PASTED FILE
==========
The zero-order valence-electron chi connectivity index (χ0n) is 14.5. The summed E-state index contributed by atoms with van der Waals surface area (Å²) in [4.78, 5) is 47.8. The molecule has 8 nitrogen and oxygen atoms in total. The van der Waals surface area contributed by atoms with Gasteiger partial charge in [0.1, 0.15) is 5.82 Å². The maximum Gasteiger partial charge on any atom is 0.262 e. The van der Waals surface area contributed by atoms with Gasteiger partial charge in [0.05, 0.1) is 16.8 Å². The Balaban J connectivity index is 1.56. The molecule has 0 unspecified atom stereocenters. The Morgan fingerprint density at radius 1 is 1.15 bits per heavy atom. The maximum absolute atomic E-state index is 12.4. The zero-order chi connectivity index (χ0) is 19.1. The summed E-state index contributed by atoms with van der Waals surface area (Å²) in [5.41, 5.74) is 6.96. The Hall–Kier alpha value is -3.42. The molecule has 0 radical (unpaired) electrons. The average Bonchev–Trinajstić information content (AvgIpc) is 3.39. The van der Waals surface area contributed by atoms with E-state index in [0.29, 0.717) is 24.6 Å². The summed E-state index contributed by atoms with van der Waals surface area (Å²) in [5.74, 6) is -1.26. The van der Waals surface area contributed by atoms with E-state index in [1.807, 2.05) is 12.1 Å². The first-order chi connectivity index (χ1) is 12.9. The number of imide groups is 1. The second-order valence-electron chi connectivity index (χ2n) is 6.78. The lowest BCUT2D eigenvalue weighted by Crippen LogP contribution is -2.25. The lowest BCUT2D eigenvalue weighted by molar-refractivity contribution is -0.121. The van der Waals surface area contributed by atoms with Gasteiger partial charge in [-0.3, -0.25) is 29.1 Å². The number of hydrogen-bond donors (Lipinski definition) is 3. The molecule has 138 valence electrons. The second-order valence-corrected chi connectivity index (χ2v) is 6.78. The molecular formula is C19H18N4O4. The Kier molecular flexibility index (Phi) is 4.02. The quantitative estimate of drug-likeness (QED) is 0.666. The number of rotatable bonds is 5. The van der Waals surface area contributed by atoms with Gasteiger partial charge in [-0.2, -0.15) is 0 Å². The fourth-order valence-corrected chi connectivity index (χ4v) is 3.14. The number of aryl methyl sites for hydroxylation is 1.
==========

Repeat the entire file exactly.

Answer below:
The zero-order valence-electron chi connectivity index (χ0n) is 14.5. The summed E-state index contributed by atoms with van der Waals surface area (Å²) in [4.78, 5) is 47.8. The molecule has 8 nitrogen and oxygen atoms in total. The van der Waals surface area contributed by atoms with Gasteiger partial charge in [0.1, 0.15) is 5.82 Å². The maximum Gasteiger partial charge on any atom is 0.262 e. The van der Waals surface area contributed by atoms with Gasteiger partial charge in [0.05, 0.1) is 16.8 Å². The Balaban J connectivity index is 1.56. The molecule has 0 unspecified atom stereocenters. The Morgan fingerprint density at radius 1 is 1.15 bits per heavy atom. The maximum absolute atomic E-state index is 12.4. The zero-order chi connectivity index (χ0) is 19.1. The summed E-state index contributed by atoms with van der Waals surface area (Å²) in [5.41, 5.74) is 6.96. The Hall–Kier alpha value is -3.42. The molecule has 0 radical (unpaired) electrons. The average Bonchev–Trinajstić information content (AvgIpc) is 3.39. The van der Waals surface area contributed by atoms with E-state index in [0.29, 0.717) is 24.6 Å². The summed E-state index contributed by atoms with van der Waals surface area (Å²) in [5.74, 6) is -1.26. The van der Waals surface area contributed by atoms with E-state index in [1.807, 2.05) is 12.1 Å². The first-order chi connectivity index (χ1) is 12.9. The number of imide groups is 1. The second-order valence-electron chi connectivity index (χ2n) is 6.78. The lowest BCUT2D eigenvalue weighted by Crippen LogP contribution is -2.25. The lowest BCUT2D eigenvalue weighted by molar-refractivity contribution is -0.121. The van der Waals surface area contributed by atoms with Gasteiger partial charge in [-0.3, -0.25) is 29.1 Å². The number of hydrogen-bond donors (Lipinski definition) is 3. The molecule has 138 valence electrons. The second-order valence-corrected chi connectivity index (χ2v) is 6.78. The molecular formula is C19H18N4O4. The Kier molecular flexibility index (Phi) is 4.02. The quantitative estimate of drug-likeness (QED) is 0.666. The number of rotatable bonds is 5. The van der Waals surface area contributed by atoms with Gasteiger partial charge in [-0.2, -0.15) is 0 Å². The fourth-order valence-corrected chi connectivity index (χ4v) is 3.14. The number of aryl methyl sites for hydroxylation is 1.